A lower back injury is probably one of the worst injuries you can get in or out of the gym. With a lower back injury it hurts to lift weights, to run, to walk, and even to lay down. A lower back injury can cause immense pain regardless if you are moving or not. In my experience, going from a spinal fracture to working out with 400+ pounds again was A LOT of rehabilitation focused work outs. Even with just one month of physical therapy, there was over two years of my own rehabilitation focused work outs that targeted muscles needed to improve my lower back health. In this article I reveal the exercises that were a staple in my rehabilitation plan (and continue to use today).
1) Bird Dog: The bird dog should be the first exercise that you implement into your routine. They teach core tension/stability, while also strengthening your gluteal muscles.
2) Hip Thrust: The hip thrust is an exercise that emphasizes your gluteal muscles, while also placing a minute amount of tension on your lower-back as well. This allows you to engage your lower back without an immense amount of tension (which would result in more pain).
(Note: Do not perform excess movement of the spine during the extension/thrust portion of the movement.)
3) Single Leg Hip Thrust: An advanced version of the hip thrust is the single-leg hip thrust. By also incorporating a knee raise on the leg not being worked, you allow yourself to fully extend your hips and engage your core more.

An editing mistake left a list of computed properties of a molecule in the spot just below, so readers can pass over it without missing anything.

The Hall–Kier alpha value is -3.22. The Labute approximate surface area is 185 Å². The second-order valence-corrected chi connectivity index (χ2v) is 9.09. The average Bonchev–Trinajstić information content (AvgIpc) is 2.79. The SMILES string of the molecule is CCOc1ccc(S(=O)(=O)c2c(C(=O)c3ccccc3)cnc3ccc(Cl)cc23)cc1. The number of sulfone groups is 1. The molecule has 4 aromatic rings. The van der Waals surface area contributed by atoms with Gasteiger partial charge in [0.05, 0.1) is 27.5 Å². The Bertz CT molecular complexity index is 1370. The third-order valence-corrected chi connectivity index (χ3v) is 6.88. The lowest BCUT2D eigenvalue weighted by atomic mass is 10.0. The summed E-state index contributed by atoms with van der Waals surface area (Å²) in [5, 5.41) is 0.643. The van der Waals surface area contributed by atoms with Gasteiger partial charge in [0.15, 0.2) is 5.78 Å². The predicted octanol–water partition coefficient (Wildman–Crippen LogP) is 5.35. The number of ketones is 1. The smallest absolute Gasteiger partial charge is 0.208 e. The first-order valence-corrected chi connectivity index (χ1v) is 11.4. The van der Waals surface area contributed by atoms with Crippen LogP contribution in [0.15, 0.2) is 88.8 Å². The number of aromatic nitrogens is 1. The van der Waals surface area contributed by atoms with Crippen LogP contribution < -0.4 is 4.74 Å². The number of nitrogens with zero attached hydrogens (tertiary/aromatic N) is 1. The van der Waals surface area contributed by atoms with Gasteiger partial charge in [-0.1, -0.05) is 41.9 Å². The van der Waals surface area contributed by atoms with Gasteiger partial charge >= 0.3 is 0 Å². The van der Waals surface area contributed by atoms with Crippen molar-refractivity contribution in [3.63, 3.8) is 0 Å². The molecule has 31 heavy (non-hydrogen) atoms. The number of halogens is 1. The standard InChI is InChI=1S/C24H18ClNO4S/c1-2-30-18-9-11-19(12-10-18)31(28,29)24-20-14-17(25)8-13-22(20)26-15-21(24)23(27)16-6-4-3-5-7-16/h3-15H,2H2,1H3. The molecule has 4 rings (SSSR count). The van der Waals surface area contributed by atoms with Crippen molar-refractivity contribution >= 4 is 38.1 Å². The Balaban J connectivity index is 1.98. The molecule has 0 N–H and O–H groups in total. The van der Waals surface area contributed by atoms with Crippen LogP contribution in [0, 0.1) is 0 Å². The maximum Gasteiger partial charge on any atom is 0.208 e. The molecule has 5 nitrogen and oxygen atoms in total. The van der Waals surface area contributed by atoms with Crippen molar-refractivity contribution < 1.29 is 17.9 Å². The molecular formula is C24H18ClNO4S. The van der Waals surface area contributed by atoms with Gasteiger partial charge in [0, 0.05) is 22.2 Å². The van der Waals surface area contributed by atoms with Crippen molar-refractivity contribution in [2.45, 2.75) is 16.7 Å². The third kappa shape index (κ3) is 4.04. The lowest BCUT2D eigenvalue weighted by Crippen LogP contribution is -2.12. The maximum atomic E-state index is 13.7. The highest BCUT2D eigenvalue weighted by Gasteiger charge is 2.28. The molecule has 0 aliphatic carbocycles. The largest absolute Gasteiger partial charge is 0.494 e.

4) Hamstring Curls (with sliders): After mastering the single-leg hip thrust, it is time to incorporate more of the posterior chain. By performing hamstring curls with sliders, you learn to engage your gluteals during other movements (even push-ups, pull-ups, and standing presses should have your gluteals engaged). By keeping your gluteals in an isometric hold, you stimulate them throughout the entire set (while also working your hamstrings).
(Note: Do not let your hips sag during the movement. Your hips should be fully extended the entire movement.)
5) Cable Pull-Throughs: Finally, an actual standing variation (the cable pull-through) for your gluteals allows you to engage more of your lower-back as well as the gluteals. This begins to target your entire posterior chain, without over taxing the lower back.
(Note: Your spine should be in a neutral position. Do not let your back round at the bottom of the movement.)
By starting from exercises that allows you to learn core tension and glute activation, you can progress towards exercises that strengthen your gluteals and eventually get you into performing exercises that help strengthen the entire posterior chain.
Disclaimer: I am by no means a physical therapist. However, I have suffered a spinal fracture and have gone from immense pain (even when lying down)....to performing squats and dead-lifts with 400+ pounds again (see video below).